The school quickly responded to the downturn. “We continue to move forward, our employers are still ‘wildly enthusiastic’ about the graduates they hire, to quote (MBA rankings guru at BusinessWeek) Louis Lavelle in a previous Poets&Quants’ article, and our graduating students are still very satisfied with the education and experience they have received at SMU Cox,” says Marci Armstrong, associate dean of graduate programs at Cox. “In short, the only thing that’s changed is the methodology, and we are pleased to see that despite a new emphasis on the number of recruiters, which arguably favors larger schools, we are still ranked in the Top 30 in 2012.  By the way, under the old methodology, we were ranked below 30 until 2008, when we moved to number 18 and then 12 in 2010.”


In some cases, of course, the fact that a school’s rank failed to change at all may be newsworthy. Consider Yale University’s School of Management. It recruited superstar Dean Edward “Ted” Snyder who had been paid more than $700,000 in his final year at Chicago Booth. Though at SOM for 16 months now, the school didn’t budge in the new BusinessWeek ranking, the same ranking where he led Chicago to its number one position for the first time in 2006. “Students seem VERY excited about Ted being there,” explained editor Gloeckler. “It’s the employer score that’s keeping Yale down.”

In fact, Gloeckler got his facts mixed up. Yale ranked 19th in the student satisfaction survey this year, down one spot from its 18th ranking in 2010. The school, however, significantly improved its recruiter ranking, moving up 10 places to 27th from 37th two years ago. But what it gained there was offset by a slide to 17 from 9 on intellectual output, or at least how BusinessWeek measures scholarly research. The bottom line: Although Yale saw no improvement in the first test of Snyder’s tenure as dean, there was a big underlying gain in corporate recruiter sentiment. The big surprise is that there wasn’t an equivalent bounce on the student satisfaction side. Still, Yale’s underlying index numbers showed a healthy rise to 74.6 versus 66.1 two years ago, setting the stage for significant upward movement next time BusinessWeek does its survey.

What’s also surprising about Yale’s inability to move up is that increases in BusinessWeek’s recruiter scores usually have far more weight in the overall methodology. That’s because the difference among those scores is far greater than the differences in the student satisfaction poll where the results tend to cluster closely together. So gains on the recruiter side of the ledger generally bode well for a school. Why a 10-place jump failed to favorably impact Yale is somewhat puzzling and may have something to do with the magazine’s change in methodology.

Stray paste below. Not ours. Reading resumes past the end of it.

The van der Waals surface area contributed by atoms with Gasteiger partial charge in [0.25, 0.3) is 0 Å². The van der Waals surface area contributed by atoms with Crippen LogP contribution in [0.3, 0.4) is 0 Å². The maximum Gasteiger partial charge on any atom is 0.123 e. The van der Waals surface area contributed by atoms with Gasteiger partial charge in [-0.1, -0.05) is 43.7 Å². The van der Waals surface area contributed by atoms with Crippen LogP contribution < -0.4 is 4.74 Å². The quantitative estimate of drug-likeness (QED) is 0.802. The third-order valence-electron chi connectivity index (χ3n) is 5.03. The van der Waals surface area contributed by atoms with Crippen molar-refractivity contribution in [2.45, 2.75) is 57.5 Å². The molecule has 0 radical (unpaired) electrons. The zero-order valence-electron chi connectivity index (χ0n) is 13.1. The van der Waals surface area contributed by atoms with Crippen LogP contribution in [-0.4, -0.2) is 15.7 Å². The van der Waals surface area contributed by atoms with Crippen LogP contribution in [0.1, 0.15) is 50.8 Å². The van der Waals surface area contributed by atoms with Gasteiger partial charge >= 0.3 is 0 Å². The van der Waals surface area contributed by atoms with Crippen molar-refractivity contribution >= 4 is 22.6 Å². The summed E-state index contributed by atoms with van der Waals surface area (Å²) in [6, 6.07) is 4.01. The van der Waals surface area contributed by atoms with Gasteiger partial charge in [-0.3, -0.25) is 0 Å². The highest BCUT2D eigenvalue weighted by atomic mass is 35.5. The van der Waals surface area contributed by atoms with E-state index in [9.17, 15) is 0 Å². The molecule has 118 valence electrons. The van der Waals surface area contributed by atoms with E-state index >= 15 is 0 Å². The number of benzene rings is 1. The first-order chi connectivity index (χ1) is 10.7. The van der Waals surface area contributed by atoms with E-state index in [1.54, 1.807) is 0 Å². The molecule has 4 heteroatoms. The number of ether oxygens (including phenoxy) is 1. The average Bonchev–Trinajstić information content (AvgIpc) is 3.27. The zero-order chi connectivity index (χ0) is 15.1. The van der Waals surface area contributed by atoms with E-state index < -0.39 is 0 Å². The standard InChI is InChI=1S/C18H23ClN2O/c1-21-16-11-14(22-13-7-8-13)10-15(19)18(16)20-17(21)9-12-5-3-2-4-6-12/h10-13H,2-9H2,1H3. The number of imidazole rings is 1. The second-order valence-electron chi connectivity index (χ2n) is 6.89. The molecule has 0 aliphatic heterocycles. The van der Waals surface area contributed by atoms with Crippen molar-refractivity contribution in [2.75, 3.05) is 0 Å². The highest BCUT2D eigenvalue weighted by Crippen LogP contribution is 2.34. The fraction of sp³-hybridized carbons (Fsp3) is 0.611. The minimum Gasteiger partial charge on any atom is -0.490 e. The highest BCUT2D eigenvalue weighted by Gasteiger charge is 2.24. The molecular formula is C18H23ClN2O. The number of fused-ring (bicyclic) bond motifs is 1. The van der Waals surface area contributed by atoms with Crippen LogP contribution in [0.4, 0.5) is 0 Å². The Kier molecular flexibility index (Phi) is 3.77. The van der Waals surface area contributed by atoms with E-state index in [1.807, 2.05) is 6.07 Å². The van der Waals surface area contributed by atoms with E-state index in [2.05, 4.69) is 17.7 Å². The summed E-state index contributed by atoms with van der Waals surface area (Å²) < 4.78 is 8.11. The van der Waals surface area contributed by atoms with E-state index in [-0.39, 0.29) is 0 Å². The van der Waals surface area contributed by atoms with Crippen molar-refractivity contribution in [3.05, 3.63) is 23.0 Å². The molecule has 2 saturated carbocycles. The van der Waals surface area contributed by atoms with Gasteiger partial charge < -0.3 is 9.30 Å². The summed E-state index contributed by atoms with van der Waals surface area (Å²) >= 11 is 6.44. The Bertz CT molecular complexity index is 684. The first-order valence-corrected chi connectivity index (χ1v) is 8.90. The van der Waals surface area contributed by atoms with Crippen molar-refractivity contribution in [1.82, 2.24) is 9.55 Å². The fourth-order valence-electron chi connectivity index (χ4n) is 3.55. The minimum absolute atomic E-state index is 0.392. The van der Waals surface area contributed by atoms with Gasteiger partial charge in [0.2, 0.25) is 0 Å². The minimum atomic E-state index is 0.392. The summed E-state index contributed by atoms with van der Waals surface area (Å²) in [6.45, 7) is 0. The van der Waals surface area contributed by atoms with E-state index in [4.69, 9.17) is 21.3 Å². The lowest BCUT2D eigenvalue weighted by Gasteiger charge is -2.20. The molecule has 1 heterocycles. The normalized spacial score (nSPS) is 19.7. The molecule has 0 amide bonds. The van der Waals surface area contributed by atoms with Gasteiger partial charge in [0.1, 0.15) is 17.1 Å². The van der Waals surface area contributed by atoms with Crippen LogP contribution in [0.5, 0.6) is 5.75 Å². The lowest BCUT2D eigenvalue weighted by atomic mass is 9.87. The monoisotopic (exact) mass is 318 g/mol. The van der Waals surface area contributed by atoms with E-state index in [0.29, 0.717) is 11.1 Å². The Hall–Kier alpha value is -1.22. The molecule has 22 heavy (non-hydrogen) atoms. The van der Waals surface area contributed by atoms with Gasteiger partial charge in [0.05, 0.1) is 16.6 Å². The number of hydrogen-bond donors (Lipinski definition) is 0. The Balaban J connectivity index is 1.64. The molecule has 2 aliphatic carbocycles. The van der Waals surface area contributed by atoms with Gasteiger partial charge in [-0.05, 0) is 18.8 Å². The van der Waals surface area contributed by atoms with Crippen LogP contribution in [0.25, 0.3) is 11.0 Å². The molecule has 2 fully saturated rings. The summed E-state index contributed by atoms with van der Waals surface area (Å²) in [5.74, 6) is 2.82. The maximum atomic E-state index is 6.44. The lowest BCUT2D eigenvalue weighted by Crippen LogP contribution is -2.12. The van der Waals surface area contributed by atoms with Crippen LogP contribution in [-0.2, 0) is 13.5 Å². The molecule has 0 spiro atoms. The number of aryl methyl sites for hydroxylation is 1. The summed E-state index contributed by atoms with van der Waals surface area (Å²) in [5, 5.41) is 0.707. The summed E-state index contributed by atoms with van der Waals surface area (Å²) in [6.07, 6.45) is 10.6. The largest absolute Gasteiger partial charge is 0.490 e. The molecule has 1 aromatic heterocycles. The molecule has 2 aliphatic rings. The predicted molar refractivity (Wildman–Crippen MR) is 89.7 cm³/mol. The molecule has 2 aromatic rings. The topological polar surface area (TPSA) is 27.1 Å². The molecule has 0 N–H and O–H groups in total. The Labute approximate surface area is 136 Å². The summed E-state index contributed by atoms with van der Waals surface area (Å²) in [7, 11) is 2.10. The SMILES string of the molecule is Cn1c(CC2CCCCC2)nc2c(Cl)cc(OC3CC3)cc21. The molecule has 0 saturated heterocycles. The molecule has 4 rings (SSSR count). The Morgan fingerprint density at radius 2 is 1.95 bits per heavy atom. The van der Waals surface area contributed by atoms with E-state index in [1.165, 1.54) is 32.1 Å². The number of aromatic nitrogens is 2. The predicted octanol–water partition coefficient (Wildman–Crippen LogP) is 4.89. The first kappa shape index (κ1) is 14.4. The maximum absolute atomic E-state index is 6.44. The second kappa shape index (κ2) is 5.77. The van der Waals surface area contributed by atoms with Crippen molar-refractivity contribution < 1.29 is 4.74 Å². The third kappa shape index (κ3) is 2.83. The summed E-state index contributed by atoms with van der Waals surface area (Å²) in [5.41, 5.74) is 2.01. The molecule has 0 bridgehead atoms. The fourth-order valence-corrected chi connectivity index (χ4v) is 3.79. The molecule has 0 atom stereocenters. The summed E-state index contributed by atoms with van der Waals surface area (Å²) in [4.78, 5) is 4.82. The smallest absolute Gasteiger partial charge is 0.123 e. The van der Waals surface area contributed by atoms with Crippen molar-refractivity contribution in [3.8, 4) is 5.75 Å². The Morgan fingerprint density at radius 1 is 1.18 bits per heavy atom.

Consider, for example, Indiana University’s Kelley School of Business. It leaped from a ranking of 26th in student satisfaction two years ago to achieve the rank of No. 1 this year. Despite a rather incredible 25-place rise since BusinessWeek’s last survey, however, the school only managed to eke out an overall gain of four places in the ranking to place 15th from 19th in 2010. That is still an impressive rise, but it tells you how closely clustered those student satisfaction scores actually are. If they weren’t, Indiana would have jumped into the top ten. Instead, the school held back from additional gains by BusinessWeek’s recruiter ranking which actually fell to 20 from 18 two years earlier.

Roughly ten of BusinessWeek’s 63 ranked U.S. schools had not been ranked the last time the magazine did the survey. They include such schools as UC-Irvine’s Merage School, which debuted at a rank of 43, the highest rank achieved by any newcomer on the list, and Texas Christian University’s Neeley School, which placed 46th.

(See following page for our table of BusinessWeek’s top 25 schools)

About The Author

John A. Byrne is the founder and editor-in-chief of C-Change Media, publishers of Poets&Quants and four other higher education websites. He has authored or co-authored more than ten books, including two New York Times bestsellers. John is the former executive editor of Businessweek, editor-in-chief of Businessweek. com, editor-in-chief of Fast Company, and the creator of the first regularly published rankings of business schools. As the co-founder of CentreCourt MBA Festivals, he hopes to meet you at the next MBA event in-person or online.